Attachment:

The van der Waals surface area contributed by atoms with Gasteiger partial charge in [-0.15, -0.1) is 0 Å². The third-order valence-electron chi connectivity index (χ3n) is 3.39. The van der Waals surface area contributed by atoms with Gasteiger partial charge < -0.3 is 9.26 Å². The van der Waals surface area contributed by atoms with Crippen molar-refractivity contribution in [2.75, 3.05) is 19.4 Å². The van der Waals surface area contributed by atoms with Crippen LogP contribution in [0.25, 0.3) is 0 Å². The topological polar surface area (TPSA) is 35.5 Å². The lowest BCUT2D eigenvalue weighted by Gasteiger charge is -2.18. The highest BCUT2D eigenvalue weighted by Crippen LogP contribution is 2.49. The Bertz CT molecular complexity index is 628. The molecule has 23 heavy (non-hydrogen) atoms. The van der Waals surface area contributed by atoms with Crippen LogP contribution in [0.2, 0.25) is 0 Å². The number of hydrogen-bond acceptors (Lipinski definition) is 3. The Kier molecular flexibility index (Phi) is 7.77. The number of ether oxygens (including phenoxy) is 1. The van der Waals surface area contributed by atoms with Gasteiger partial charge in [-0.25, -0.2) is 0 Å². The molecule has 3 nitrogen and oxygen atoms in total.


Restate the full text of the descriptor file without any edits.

The van der Waals surface area contributed by atoms with Gasteiger partial charge in [-0.15, -0.1) is 0 Å². The third-order valence-electron chi connectivity index (χ3n) is 3.39. The van der Waals surface area contributed by atoms with Gasteiger partial charge < -0.3 is 9.26 Å². The van der Waals surface area contributed by atoms with Crippen molar-refractivity contribution in [2.75, 3.05) is 19.4 Å². The van der Waals surface area contributed by atoms with Crippen LogP contribution in [0.25, 0.3) is 0 Å². The topological polar surface area (TPSA) is 35.5 Å². The lowest BCUT2D eigenvalue weighted by Gasteiger charge is -2.18. The highest BCUT2D eigenvalue weighted by Crippen LogP contribution is 2.49. The Bertz CT molecular complexity index is 628. The molecule has 23 heavy (non-hydrogen) atoms. The van der Waals surface area contributed by atoms with Crippen LogP contribution in [0.2, 0.25) is 0 Å². The number of hydrogen-bond acceptors (Lipinski definition) is 3. The Kier molecular flexibility index (Phi) is 7.77. The number of ether oxygens (including phenoxy) is 1. The van der Waals surface area contributed by atoms with Gasteiger partial charge in [-0.25, -0.2) is 0 Å². The molecule has 3 nitrogen and oxygen atoms in total.